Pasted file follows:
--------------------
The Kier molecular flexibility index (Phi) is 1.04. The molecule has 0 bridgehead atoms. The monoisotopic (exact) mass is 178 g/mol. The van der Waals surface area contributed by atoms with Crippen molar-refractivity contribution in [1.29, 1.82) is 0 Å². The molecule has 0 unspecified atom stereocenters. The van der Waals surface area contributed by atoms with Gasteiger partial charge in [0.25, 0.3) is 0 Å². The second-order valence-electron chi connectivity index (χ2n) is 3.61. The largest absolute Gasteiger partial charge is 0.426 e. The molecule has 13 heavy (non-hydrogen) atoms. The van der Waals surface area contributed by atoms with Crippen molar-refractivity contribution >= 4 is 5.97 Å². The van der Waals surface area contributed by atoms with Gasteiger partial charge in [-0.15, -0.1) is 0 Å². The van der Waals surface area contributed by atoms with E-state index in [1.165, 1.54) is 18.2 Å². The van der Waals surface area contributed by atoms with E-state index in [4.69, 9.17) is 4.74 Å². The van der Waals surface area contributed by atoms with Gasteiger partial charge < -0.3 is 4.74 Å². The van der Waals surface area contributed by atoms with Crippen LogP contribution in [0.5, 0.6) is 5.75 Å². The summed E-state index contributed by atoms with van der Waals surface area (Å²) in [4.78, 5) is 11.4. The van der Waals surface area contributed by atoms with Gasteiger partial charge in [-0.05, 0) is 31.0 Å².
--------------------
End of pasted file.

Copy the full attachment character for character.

The Kier molecular flexibility index (Phi) is 1.04. The molecule has 0 bridgehead atoms. The monoisotopic (exact) mass is 178 g/mol. The van der Waals surface area contributed by atoms with Crippen molar-refractivity contribution in [1.29, 1.82) is 0 Å². The molecule has 0 unspecified atom stereocenters. The van der Waals surface area contributed by atoms with Gasteiger partial charge in [0.25, 0.3) is 0 Å². The second-order valence-electron chi connectivity index (χ2n) is 3.61. The largest absolute Gasteiger partial charge is 0.426 e. The molecule has 13 heavy (non-hydrogen) atoms. The van der Waals surface area contributed by atoms with Crippen molar-refractivity contribution >= 4 is 5.97 Å². The van der Waals surface area contributed by atoms with Gasteiger partial charge in [-0.15, -0.1) is 0 Å². The van der Waals surface area contributed by atoms with E-state index in [1.165, 1.54) is 18.2 Å². The van der Waals surface area contributed by atoms with E-state index in [4.69, 9.17) is 4.74 Å². The van der Waals surface area contributed by atoms with Gasteiger partial charge < -0.3 is 4.74 Å². The van der Waals surface area contributed by atoms with Crippen LogP contribution in [0.5, 0.6) is 5.75 Å². The summed E-state index contributed by atoms with van der Waals surface area (Å²) in [4.78, 5) is 11.4. The van der Waals surface area contributed by atoms with Gasteiger partial charge in [-0.05, 0) is 31.0 Å².